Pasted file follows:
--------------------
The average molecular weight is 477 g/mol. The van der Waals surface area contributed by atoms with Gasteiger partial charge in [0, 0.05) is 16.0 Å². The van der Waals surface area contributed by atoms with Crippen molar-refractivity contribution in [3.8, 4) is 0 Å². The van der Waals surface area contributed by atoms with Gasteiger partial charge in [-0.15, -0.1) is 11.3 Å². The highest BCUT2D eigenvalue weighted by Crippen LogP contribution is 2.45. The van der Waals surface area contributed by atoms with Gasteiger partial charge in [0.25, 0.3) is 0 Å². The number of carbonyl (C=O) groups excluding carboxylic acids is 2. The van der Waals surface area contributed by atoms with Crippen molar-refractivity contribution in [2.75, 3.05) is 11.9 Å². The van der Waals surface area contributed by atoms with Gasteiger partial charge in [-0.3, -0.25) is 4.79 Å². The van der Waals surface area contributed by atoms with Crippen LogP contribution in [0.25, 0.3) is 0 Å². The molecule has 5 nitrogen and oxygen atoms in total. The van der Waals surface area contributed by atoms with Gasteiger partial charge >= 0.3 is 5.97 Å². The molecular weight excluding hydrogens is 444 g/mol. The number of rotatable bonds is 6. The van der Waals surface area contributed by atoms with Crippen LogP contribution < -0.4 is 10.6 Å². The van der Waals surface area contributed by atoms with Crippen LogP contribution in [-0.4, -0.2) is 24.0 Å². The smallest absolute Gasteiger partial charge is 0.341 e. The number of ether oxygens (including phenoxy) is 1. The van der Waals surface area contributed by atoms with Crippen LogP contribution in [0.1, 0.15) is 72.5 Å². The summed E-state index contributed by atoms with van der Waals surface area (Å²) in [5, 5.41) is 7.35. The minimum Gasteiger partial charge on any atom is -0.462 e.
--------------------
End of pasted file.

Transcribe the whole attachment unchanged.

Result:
The average molecular weight is 477 g/mol. The van der Waals surface area contributed by atoms with Gasteiger partial charge in [0, 0.05) is 16.0 Å². The van der Waals surface area contributed by atoms with Crippen molar-refractivity contribution in [3.8, 4) is 0 Å². The van der Waals surface area contributed by atoms with Gasteiger partial charge in [-0.15, -0.1) is 11.3 Å². The highest BCUT2D eigenvalue weighted by Crippen LogP contribution is 2.45. The van der Waals surface area contributed by atoms with Gasteiger partial charge in [0.25, 0.3) is 0 Å². The number of carbonyl (C=O) groups excluding carboxylic acids is 2. The van der Waals surface area contributed by atoms with Crippen molar-refractivity contribution in [2.75, 3.05) is 11.9 Å². The van der Waals surface area contributed by atoms with Gasteiger partial charge in [-0.3, -0.25) is 4.79 Å². The van der Waals surface area contributed by atoms with Crippen LogP contribution in [0.25, 0.3) is 0 Å². The molecule has 5 nitrogen and oxygen atoms in total. The van der Waals surface area contributed by atoms with Gasteiger partial charge >= 0.3 is 5.97 Å². The molecular weight excluding hydrogens is 444 g/mol. The number of rotatable bonds is 6. The van der Waals surface area contributed by atoms with Crippen LogP contribution < -0.4 is 10.6 Å². The van der Waals surface area contributed by atoms with Crippen LogP contribution in [-0.4, -0.2) is 24.0 Å². The smallest absolute Gasteiger partial charge is 0.341 e. The number of ether oxygens (including phenoxy) is 1. The van der Waals surface area contributed by atoms with Crippen LogP contribution in [0.1, 0.15) is 72.5 Å². The summed E-state index contributed by atoms with van der Waals surface area (Å²) in [5, 5.41) is 7.35. The minimum Gasteiger partial charge on any atom is -0.462 e.